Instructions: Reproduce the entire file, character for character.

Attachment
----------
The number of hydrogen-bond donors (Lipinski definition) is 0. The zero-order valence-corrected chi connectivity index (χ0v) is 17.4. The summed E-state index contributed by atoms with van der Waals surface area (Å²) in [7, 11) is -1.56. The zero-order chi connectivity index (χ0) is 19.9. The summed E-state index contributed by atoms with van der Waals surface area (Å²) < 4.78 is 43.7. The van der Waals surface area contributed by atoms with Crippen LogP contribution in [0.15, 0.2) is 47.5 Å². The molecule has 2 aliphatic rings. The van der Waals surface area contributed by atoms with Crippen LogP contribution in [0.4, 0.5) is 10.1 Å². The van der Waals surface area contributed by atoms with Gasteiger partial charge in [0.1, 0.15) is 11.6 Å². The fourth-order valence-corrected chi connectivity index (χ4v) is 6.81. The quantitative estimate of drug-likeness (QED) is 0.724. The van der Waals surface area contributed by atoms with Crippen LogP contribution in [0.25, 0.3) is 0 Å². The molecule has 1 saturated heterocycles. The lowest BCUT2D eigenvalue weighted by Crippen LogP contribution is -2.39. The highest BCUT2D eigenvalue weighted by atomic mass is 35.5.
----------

The number of hydrogen-bond donors (Lipinski definition) is 0. The zero-order valence-corrected chi connectivity index (χ0v) is 17.4. The summed E-state index contributed by atoms with van der Waals surface area (Å²) in [7, 11) is -1.56. The zero-order chi connectivity index (χ0) is 19.9. The summed E-state index contributed by atoms with van der Waals surface area (Å²) < 4.78 is 43.7. The van der Waals surface area contributed by atoms with Crippen LogP contribution in [0.15, 0.2) is 47.5 Å². The molecule has 2 aliphatic rings. The van der Waals surface area contributed by atoms with Crippen LogP contribution in [0.4, 0.5) is 10.1 Å². The van der Waals surface area contributed by atoms with Gasteiger partial charge in [0.1, 0.15) is 11.6 Å². The fourth-order valence-corrected chi connectivity index (χ4v) is 6.81. The quantitative estimate of drug-likeness (QED) is 0.724. The van der Waals surface area contributed by atoms with Crippen LogP contribution in [0.25, 0.3) is 0 Å². The molecule has 1 saturated heterocycles. The lowest BCUT2D eigenvalue weighted by Crippen LogP contribution is -2.39. The highest BCUT2D eigenvalue weighted by atomic mass is 35.5.